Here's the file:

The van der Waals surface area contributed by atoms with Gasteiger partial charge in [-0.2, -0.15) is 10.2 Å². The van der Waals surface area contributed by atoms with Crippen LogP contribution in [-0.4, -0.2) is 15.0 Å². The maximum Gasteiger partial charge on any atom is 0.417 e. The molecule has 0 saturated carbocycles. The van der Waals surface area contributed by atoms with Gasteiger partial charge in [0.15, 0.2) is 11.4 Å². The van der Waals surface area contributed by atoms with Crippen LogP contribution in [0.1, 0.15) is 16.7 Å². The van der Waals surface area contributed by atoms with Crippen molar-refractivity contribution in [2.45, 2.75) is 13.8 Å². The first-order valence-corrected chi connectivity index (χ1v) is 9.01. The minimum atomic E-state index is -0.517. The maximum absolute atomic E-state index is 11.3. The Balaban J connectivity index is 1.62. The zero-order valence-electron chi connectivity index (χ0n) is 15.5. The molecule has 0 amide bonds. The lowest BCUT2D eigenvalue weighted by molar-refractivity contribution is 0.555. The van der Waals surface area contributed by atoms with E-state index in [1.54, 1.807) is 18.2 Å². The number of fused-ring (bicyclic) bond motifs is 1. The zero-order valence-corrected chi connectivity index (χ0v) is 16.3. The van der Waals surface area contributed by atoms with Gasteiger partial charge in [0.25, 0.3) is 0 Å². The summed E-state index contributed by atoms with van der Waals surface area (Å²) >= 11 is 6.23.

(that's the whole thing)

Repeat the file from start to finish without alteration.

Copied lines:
The van der Waals surface area contributed by atoms with Gasteiger partial charge in [-0.2, -0.15) is 10.2 Å². The van der Waals surface area contributed by atoms with Crippen LogP contribution in [-0.4, -0.2) is 15.0 Å². The maximum Gasteiger partial charge on any atom is 0.417 e. The molecule has 0 saturated carbocycles. The van der Waals surface area contributed by atoms with Gasteiger partial charge in [0.15, 0.2) is 11.4 Å². The van der Waals surface area contributed by atoms with Crippen LogP contribution in [0.1, 0.15) is 16.7 Å². The van der Waals surface area contributed by atoms with Crippen molar-refractivity contribution in [2.45, 2.75) is 13.8 Å². The first-order valence-corrected chi connectivity index (χ1v) is 9.01. The minimum atomic E-state index is -0.517. The maximum absolute atomic E-state index is 11.3. The Balaban J connectivity index is 1.62. The zero-order valence-electron chi connectivity index (χ0n) is 15.5. The molecule has 0 amide bonds. The lowest BCUT2D eigenvalue weighted by molar-refractivity contribution is 0.555. The van der Waals surface area contributed by atoms with E-state index in [1.54, 1.807) is 18.2 Å². The number of fused-ring (bicyclic) bond motifs is 1. The zero-order valence-corrected chi connectivity index (χ0v) is 16.3. The van der Waals surface area contributed by atoms with Gasteiger partial charge in [0.25, 0.3) is 0 Å². The summed E-state index contributed by atoms with van der Waals surface area (Å²) >= 11 is 6.23.